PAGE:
On the surface, Saunderville looked like any city, filled with people and buildings. There were schools and hospitals, gyms and churches. Beneath the top layer of normalcy, there lay a darkness. tunnels, burrowing into the earth, going unfathomably deep. They formed a complicated maze that was thousands, perhaps hundreds of thousands of miles long. some were spacious, others cramped. They twisted and turned, filled with sudden dead ends and holes, yawning open hungry for an unwary traveller, hiding, almost invisible, in the dark.
The ground was not always secure, sometimes people would be going slowly, carefully, only to find the ground beneath them giving way under their weight, sending them plummeting to their deaths, others would be plunged into the warm water that flooded the tunnel below, unable to find the hole, they struggled amongst the filth until it filled their lungs.
An unlucky traveller could stumble across anything, a pile of bones, a rotting carcass of questionable origins, strange drawings, daubed on the walls with an unknown substance. Once entered, it was uncertain if you would ever leave the tunnels.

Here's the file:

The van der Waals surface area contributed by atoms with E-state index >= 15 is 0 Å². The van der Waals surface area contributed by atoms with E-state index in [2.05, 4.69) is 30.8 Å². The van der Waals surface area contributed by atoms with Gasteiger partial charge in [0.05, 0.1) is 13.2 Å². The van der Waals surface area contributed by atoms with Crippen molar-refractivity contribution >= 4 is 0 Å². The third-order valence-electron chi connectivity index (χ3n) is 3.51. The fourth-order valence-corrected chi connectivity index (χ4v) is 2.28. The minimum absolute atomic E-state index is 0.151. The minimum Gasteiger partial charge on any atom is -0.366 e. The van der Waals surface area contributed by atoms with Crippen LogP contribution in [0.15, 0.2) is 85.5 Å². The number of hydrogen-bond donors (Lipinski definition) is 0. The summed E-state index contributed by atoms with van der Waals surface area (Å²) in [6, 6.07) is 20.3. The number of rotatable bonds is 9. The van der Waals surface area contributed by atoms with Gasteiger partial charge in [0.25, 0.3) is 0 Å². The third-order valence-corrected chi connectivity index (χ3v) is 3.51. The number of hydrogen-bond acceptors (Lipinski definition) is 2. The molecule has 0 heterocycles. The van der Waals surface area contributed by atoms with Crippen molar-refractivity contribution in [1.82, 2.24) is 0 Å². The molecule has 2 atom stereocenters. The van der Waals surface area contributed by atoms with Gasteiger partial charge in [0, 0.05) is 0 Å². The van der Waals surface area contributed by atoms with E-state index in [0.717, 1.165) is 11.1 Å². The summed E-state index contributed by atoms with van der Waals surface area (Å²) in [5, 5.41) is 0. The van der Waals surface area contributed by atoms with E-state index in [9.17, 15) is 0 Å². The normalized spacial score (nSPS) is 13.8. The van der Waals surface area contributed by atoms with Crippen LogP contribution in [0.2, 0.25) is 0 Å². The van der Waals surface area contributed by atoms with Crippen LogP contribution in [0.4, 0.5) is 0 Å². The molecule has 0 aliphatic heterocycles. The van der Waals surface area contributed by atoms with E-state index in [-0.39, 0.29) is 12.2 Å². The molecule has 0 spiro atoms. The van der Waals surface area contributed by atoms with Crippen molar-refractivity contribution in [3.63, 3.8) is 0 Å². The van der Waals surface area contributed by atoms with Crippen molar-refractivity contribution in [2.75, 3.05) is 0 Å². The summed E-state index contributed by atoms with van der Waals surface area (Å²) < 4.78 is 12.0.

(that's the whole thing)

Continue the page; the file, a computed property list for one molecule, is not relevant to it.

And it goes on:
Down in the dark, it was easy to lose track of time, of distance travelled, of whether it was a left turn, straight then right, or right turn, left then straight. Some travelled for days, screaming themselves hoarse as they ran out of water, searching for a way out, only hearing their echoed voice answering the call. While some tunnels carried the sound, others muted it. That was the most agonising. There could be someone, a traveller, less than a few turns away who knew the way out, but could not hear the cried of anguish. The air is thick and stale, and, though rats and insects inhabit the upper layers, the deeper you go, the less they are seen.
Jason was prepared for his trip into the depths of the tunnels, a supply of food and water for two days, a torch and cache of batteries, a watch to keep track of time, a small first aid kit and a large amount of thin, but strong, cord. There had been many entrances but most had been blocked off or their location unknown, some ended after a short distance.